But, there was a silver lining to it all; I was only two months away from meeting the face of my angel. My anticipation grew with every passing day and with every kick and movement, I longed for the day that I would finally hold her in my arms. After 7 months, complete with all the ups and downs, I had developed a strong bond to the baby that lay nestled in my womb. I began to wonder about how she would look, what her personality would be like, and most of all, how my life would change when she finally made her appearance. With the conception of my daughter, life as I had known it was already flipped completely upside down. My plans were altered, new goals were made, and new realties were faced but despite it all, I already loved her with everything that was within me.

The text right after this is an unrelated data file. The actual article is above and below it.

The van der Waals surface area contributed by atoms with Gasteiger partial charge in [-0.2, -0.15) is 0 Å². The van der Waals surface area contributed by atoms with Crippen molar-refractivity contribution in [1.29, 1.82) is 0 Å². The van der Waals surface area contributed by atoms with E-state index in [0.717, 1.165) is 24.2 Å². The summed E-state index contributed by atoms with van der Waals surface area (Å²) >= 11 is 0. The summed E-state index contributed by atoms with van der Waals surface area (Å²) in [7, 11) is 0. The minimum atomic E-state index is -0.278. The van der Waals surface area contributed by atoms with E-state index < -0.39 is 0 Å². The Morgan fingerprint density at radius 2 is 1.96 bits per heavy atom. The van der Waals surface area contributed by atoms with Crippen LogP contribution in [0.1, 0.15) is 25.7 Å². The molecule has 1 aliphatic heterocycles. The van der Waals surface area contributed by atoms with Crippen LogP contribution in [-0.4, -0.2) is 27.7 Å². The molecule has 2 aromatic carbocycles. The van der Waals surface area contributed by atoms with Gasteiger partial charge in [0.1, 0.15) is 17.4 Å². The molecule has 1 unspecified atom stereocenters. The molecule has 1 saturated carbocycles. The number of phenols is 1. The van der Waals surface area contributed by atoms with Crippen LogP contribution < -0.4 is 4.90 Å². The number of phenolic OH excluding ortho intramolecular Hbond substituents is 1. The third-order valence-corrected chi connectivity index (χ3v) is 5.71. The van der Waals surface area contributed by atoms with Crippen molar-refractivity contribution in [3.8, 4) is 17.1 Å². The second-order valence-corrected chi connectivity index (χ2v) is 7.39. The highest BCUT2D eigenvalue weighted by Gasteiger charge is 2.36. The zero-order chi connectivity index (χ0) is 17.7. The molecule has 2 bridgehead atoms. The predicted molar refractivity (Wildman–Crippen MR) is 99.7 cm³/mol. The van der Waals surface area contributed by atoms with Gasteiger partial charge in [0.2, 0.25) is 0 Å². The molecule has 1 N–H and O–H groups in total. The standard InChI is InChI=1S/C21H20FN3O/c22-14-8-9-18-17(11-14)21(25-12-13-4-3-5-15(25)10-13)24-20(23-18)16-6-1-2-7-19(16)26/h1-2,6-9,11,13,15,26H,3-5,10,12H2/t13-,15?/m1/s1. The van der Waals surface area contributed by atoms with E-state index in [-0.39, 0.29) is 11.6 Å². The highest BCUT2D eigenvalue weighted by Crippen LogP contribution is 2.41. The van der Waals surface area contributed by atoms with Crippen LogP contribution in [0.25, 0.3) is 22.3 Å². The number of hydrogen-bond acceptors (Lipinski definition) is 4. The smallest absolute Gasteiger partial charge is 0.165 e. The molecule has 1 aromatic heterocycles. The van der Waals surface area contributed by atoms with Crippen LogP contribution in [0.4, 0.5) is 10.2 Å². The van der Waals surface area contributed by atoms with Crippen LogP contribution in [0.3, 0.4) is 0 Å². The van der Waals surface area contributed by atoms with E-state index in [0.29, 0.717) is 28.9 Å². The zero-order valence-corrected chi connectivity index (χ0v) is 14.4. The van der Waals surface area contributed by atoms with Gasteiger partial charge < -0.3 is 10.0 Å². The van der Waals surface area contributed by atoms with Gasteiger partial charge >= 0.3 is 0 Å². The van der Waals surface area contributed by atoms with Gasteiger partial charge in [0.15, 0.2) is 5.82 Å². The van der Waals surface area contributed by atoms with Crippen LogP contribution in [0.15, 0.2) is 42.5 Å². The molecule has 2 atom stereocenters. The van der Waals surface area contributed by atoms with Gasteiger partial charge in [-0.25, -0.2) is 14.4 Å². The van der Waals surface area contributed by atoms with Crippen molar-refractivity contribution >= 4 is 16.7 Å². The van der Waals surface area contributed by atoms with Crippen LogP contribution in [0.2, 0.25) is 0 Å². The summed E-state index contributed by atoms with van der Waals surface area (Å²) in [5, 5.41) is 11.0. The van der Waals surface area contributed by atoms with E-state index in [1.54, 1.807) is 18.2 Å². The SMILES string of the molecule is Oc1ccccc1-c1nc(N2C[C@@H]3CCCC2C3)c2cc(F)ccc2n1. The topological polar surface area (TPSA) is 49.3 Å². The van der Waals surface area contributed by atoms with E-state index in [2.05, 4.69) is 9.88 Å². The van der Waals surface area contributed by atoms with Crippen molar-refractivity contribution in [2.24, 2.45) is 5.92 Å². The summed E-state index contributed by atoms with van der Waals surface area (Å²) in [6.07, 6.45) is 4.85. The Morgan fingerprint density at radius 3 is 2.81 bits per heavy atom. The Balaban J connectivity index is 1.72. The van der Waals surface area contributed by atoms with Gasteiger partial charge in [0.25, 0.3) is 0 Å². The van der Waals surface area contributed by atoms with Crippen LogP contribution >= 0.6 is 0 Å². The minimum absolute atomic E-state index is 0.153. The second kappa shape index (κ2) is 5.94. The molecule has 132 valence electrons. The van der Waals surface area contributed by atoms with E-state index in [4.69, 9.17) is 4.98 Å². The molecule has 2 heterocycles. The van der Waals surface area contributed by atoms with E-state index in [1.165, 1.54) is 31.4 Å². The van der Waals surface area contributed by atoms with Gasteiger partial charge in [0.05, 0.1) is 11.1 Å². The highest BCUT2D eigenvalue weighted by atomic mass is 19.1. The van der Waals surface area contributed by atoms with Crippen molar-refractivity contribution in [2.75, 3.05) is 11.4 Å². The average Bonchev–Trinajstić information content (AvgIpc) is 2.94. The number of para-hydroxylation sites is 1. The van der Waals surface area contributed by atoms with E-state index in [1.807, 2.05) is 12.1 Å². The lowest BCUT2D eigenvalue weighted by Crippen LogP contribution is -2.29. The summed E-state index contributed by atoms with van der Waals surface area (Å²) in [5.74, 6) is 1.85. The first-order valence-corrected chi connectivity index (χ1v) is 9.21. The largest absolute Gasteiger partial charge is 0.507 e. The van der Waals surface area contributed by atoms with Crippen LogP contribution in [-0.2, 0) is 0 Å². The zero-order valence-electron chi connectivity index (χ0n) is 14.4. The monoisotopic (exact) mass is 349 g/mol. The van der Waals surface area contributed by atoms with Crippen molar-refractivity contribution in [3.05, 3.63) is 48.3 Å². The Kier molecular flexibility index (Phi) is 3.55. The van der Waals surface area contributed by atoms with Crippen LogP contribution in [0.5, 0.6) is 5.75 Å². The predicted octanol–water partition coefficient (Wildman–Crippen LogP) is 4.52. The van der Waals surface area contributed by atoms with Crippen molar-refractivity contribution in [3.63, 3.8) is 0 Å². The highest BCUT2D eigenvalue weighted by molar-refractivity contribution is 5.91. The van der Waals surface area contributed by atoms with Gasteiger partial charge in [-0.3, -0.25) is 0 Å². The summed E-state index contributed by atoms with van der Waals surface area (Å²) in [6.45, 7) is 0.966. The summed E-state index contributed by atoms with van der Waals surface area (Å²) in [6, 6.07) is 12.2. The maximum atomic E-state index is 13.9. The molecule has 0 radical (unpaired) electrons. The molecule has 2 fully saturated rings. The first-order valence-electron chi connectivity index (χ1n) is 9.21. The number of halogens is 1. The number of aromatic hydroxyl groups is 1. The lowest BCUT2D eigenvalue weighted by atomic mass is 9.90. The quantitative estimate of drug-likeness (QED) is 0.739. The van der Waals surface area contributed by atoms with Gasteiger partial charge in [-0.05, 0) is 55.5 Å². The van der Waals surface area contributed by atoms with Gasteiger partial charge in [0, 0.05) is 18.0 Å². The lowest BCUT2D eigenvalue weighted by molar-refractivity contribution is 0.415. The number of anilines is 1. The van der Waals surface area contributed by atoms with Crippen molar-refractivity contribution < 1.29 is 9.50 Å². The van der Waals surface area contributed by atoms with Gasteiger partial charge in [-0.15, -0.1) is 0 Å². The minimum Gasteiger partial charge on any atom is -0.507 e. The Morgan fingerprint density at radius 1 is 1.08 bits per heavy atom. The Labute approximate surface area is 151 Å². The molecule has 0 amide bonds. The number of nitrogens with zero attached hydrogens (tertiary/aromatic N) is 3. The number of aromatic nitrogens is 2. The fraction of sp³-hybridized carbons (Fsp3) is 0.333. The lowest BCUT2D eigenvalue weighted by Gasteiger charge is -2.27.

There are some secrets that are easy to keep hidden, sadly for me; a pregnancy was not one of them.  I eventually had to face the music and embrace my pregnancy despite the stares and the judgments that it would bring. I often found myself struggling with how I should feel about my pregnancy. While the actions leading up to my pregnancy is not something that most people would condone, I couldn’t help but be excited about the main consequence. Sure there was a lot of difficulties, frustrations, and disappointments that came with my being pregnant, but there was also a bundle of joy that I simply could not wait to meet.  There are so many things that I feel that I missed out on as a result of an unplanned teen pregnancy. I missed the joy of receiving a positive pregnancy test, the thrill of planning and preparing for a new life, the companionship of a spouse at doctor’s visits and checkups, and often times the glow that I felt about my child was often masked by the disappointment and stigma that usually comes with a teen pregnancy.  But despite the fact that my belly bump hindered my ability to keep my pregnancy a secret and there was an uncertainty about how I should feel or react, there was one thing that I was able to keep all to myself–the pure joy I felt every time I felt my child.